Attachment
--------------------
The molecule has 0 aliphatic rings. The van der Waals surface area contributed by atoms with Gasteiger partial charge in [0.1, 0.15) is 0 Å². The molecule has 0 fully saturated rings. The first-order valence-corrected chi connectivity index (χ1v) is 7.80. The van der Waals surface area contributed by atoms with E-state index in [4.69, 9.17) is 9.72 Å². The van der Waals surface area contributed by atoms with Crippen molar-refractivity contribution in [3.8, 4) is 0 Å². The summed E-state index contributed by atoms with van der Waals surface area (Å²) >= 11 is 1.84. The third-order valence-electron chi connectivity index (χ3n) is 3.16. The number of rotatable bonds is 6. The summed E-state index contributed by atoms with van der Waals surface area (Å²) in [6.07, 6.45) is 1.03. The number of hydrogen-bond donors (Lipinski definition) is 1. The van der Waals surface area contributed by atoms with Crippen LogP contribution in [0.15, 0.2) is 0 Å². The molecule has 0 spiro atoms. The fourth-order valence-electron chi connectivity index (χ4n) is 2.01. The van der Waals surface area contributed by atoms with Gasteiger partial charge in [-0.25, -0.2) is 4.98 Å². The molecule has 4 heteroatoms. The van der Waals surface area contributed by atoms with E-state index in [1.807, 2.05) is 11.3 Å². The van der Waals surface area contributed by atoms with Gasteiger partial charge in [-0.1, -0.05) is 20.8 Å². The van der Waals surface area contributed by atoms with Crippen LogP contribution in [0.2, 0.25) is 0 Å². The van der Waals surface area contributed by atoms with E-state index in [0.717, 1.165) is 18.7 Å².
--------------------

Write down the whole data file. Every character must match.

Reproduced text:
The molecule has 0 aliphatic rings. The van der Waals surface area contributed by atoms with Gasteiger partial charge in [0.1, 0.15) is 0 Å². The molecule has 0 fully saturated rings. The first-order valence-corrected chi connectivity index (χ1v) is 7.80. The van der Waals surface area contributed by atoms with E-state index in [4.69, 9.17) is 9.72 Å². The van der Waals surface area contributed by atoms with Crippen molar-refractivity contribution in [3.8, 4) is 0 Å². The summed E-state index contributed by atoms with van der Waals surface area (Å²) >= 11 is 1.84. The third-order valence-electron chi connectivity index (χ3n) is 3.16. The number of rotatable bonds is 6. The summed E-state index contributed by atoms with van der Waals surface area (Å²) in [6.07, 6.45) is 1.03. The number of hydrogen-bond donors (Lipinski definition) is 1. The van der Waals surface area contributed by atoms with Crippen LogP contribution in [0.15, 0.2) is 0 Å². The molecule has 0 spiro atoms. The fourth-order valence-electron chi connectivity index (χ4n) is 2.01. The van der Waals surface area contributed by atoms with Gasteiger partial charge in [-0.25, -0.2) is 4.98 Å². The molecule has 4 heteroatoms. The van der Waals surface area contributed by atoms with E-state index in [1.807, 2.05) is 11.3 Å². The van der Waals surface area contributed by atoms with Gasteiger partial charge in [-0.1, -0.05) is 20.8 Å². The van der Waals surface area contributed by atoms with Crippen LogP contribution in [0.2, 0.25) is 0 Å². The van der Waals surface area contributed by atoms with E-state index in [0.717, 1.165) is 18.7 Å².